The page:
Decentralized Payment Models Changing Tradition4 min read
Over the last few years, there has been active investment in decentralized currencies and mobile solutions, providing compelling alternatives to traditional money transferring systems.
Many people are asking: “What will payment and settlement solutions look like in the future?”
Our vision, which is based on a SoftServe BFSI Lab investigation, is that the future (which is now in many aspects) will be driven by competitive pressure from these innovations. The future of payments, money, and value transfers will be transformed into more global solutions. These will be faster, more transparent, and cheaper for all parties.
As we discovered, the majority of new, non-traditional schemes will be deeply integrated into the existing financial ecosystem as alternative payment networks. It triggers the appearance of new sets of financial products within native networks’ currency.
Collaboration between financial institutions is a challenge, as all are players in a competitive landscape.
At the same time, financial institutions understand that in order to bring innovation to traditional money transfer systems, they must work together with digital companies to speed up technology integration in the financial industry and sort out a formidable layer of regulatory complexity.
What do we have today?
The current systems and workflows for money transfers between financial institutions are too complex, requiring multiple steps to reduce risks and frauds. A similar process is used for all kinds of transactions: both for settlement of regular retail payments, and huge institutional transfers. These limitations affect many institutions.
In the picture below, the classic money transaction workflow is represented. The gray channel represents transfer request and authorization data, the green channel represents money flow. The system works through the following steps:
- The consumer (Sender) creates a request for the financial instituti on to transfer an amount of money to a specific recipient [to identify the recipient, the sender uses International Bank Account Number (IBAN) or Bank Identifier Code (BIC)].
- The sender’s bank sends the message through a secure message channel to the recipient's bank with the same request to transfer the specified amount.
- The last step: the recipient's bank responds to the sender’s bank’s message/request for money via Intermediary Bank.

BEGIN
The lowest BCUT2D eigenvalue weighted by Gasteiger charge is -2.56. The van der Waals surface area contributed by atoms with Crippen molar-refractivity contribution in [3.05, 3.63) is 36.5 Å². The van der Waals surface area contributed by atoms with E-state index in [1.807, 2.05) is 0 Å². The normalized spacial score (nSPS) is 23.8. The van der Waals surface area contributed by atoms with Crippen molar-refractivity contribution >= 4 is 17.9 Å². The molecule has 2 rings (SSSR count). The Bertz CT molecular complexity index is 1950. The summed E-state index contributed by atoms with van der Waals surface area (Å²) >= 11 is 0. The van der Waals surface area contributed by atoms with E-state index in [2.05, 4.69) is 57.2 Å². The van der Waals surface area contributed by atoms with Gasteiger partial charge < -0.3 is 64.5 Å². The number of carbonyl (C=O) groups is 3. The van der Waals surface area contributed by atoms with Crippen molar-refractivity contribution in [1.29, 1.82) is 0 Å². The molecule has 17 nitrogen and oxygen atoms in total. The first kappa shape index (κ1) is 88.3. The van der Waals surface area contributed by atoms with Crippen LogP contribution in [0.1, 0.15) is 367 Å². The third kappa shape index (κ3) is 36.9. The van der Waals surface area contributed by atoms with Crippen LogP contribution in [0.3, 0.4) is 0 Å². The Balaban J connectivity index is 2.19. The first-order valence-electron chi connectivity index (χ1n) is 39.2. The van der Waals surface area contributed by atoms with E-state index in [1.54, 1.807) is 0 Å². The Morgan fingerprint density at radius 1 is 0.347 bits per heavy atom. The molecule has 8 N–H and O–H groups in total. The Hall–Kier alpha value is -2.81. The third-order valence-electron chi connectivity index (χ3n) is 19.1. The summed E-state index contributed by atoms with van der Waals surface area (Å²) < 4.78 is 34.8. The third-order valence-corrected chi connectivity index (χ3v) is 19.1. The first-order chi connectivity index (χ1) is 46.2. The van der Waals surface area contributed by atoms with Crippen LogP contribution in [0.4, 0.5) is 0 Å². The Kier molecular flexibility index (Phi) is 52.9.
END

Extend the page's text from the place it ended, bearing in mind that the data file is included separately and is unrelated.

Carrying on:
Adapting business models to decentralized payment
The decentralized system uses a common selection of protocols to process tasks across many separate stakeholders’ nodes rather than through one central point. But this approach requires user confidence in a central counterparty.
The decentralized payment model allows consumers to transfer money, which is typically covered by additional secured processes like blockchain technology with smart contracts or a set of cryptographic actions.
For example, “cryptocurrency” uses a single distributed ledger and assigns payments between customers in a native “currency.” The best implementation case of this distributed payment protocol is the Bitcoin network, which owns its own native currency—Bitcoins.
At the same time, many companies (mostly startups) have launched competing decentralized schemas, with different/unique encryption technology or focusing on different use cases.
Recently, two large banks, Goldman Sachs and Barclays, jointly started working on an alternative cryptocurrency controlled by traditional banks. Financial institutions are deciding, one by one, to invest in the growth of alternative payment networks as an extension to existing networks.
But it’s not exactly the exchange that was discussed by analysts couple years ago—financial institutions are starting as a narrow entrance into these networks, launching financial products that are connected to non-traditional or alternative payment platforms.
Within SoftServe’s BFSI labs, we run multiple researc h and development projects based on this decentralized approach – DLT (distributed ledger technology) systems and inscription protocols for data transfer. The key, identified benefits include:
- Cryptographic protocols dramatically improve security;
- Transaction time in near-real time;
- Transaction cost is multiple times lower; and
- Transparency and traceability of transactions are similar to classic systems, when end-user identification may be an issue.